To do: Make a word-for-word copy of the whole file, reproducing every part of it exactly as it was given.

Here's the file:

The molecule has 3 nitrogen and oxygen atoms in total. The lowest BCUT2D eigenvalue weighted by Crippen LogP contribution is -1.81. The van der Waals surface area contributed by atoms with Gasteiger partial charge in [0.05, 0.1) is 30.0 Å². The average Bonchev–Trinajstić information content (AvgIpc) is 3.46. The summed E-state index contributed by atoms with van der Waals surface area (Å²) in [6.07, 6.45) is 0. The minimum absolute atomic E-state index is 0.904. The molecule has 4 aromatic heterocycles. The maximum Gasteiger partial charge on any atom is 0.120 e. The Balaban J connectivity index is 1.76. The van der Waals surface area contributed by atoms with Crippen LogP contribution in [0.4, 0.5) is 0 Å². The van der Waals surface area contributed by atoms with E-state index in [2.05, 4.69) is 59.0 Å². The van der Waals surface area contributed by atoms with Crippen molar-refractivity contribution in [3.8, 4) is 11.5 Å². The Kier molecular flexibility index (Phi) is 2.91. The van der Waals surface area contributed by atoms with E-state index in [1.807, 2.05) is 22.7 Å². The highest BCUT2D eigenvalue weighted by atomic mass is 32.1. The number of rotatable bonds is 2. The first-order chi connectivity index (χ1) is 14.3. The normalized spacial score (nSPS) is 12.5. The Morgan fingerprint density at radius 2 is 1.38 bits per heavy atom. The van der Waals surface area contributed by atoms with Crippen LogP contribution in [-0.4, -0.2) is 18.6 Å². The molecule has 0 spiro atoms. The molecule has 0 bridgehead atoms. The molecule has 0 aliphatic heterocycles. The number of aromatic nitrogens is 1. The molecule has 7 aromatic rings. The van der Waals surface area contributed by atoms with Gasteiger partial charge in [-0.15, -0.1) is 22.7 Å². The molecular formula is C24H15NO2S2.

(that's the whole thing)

The molecule has 3 nitrogen and oxygen atoms in total. The lowest BCUT2D eigenvalue weighted by Crippen LogP contribution is -1.81. The van der Waals surface area contributed by atoms with Gasteiger partial charge in [0.05, 0.1) is 30.0 Å². The average Bonchev–Trinajstić information content (AvgIpc) is 3.46. The summed E-state index contributed by atoms with van der Waals surface area (Å²) in [6.07, 6.45) is 0. The minimum absolute atomic E-state index is 0.904. The molecule has 4 aromatic heterocycles. The maximum Gasteiger partial charge on any atom is 0.120 e. The Balaban J connectivity index is 1.76. The van der Waals surface area contributed by atoms with Crippen LogP contribution in [0.4, 0.5) is 0 Å². The van der Waals surface area contributed by atoms with E-state index in [2.05, 4.69) is 59.0 Å². The van der Waals surface area contributed by atoms with Crippen molar-refractivity contribution in [3.8, 4) is 11.5 Å². The Kier molecular flexibility index (Phi) is 2.91. The van der Waals surface area contributed by atoms with E-state index in [1.807, 2.05) is 22.7 Å². The highest BCUT2D eigenvalue weighted by atomic mass is 32.1. The number of rotatable bonds is 2. The first-order chi connectivity index (χ1) is 14.3. The normalized spacial score (nSPS) is 12.5. The Morgan fingerprint density at radius 2 is 1.38 bits per heavy atom. The van der Waals surface area contributed by atoms with Crippen LogP contribution in [-0.4, -0.2) is 18.6 Å². The molecule has 0 spiro atoms. The molecule has 0 bridgehead atoms. The molecule has 0 aliphatic heterocycles. The number of aromatic nitrogens is 1. The molecule has 7 aromatic rings. The van der Waals surface area contributed by atoms with Gasteiger partial charge in [-0.15, -0.1) is 22.7 Å². The molecular formula is C24H15NO2S2.